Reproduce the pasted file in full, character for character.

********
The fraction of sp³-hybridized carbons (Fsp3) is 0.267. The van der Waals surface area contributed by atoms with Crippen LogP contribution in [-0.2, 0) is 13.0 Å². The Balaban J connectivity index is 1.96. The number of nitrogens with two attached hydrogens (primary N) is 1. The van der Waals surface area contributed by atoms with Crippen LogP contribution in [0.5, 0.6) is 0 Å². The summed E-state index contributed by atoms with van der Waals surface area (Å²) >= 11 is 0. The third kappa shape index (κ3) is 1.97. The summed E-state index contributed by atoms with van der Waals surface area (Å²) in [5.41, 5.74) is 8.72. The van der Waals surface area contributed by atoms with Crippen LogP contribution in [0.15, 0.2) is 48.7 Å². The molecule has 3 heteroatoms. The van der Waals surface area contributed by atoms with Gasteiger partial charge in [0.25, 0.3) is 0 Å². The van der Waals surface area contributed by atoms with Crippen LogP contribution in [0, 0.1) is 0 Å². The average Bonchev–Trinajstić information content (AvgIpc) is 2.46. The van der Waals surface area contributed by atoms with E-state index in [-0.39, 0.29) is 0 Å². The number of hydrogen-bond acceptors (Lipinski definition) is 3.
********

The fraction of sp³-hybridized carbons (Fsp3) is 0.267. The van der Waals surface area contributed by atoms with Crippen LogP contribution in [-0.2, 0) is 13.0 Å². The Balaban J connectivity index is 1.96. The number of nitrogens with two attached hydrogens (primary N) is 1. The van der Waals surface area contributed by atoms with Crippen LogP contribution in [0.5, 0.6) is 0 Å². The summed E-state index contributed by atoms with van der Waals surface area (Å²) >= 11 is 0. The third kappa shape index (κ3) is 1.97. The summed E-state index contributed by atoms with van der Waals surface area (Å²) in [5.41, 5.74) is 8.72. The van der Waals surface area contributed by atoms with Crippen LogP contribution in [0.15, 0.2) is 48.7 Å². The molecule has 3 heteroatoms. The van der Waals surface area contributed by atoms with Gasteiger partial charge in [0.25, 0.3) is 0 Å². The van der Waals surface area contributed by atoms with Crippen LogP contribution in [0, 0.1) is 0 Å². The average Bonchev–Trinajstić information content (AvgIpc) is 2.46. The van der Waals surface area contributed by atoms with E-state index in [-0.39, 0.29) is 0 Å². The number of hydrogen-bond acceptors (Lipinski definition) is 3.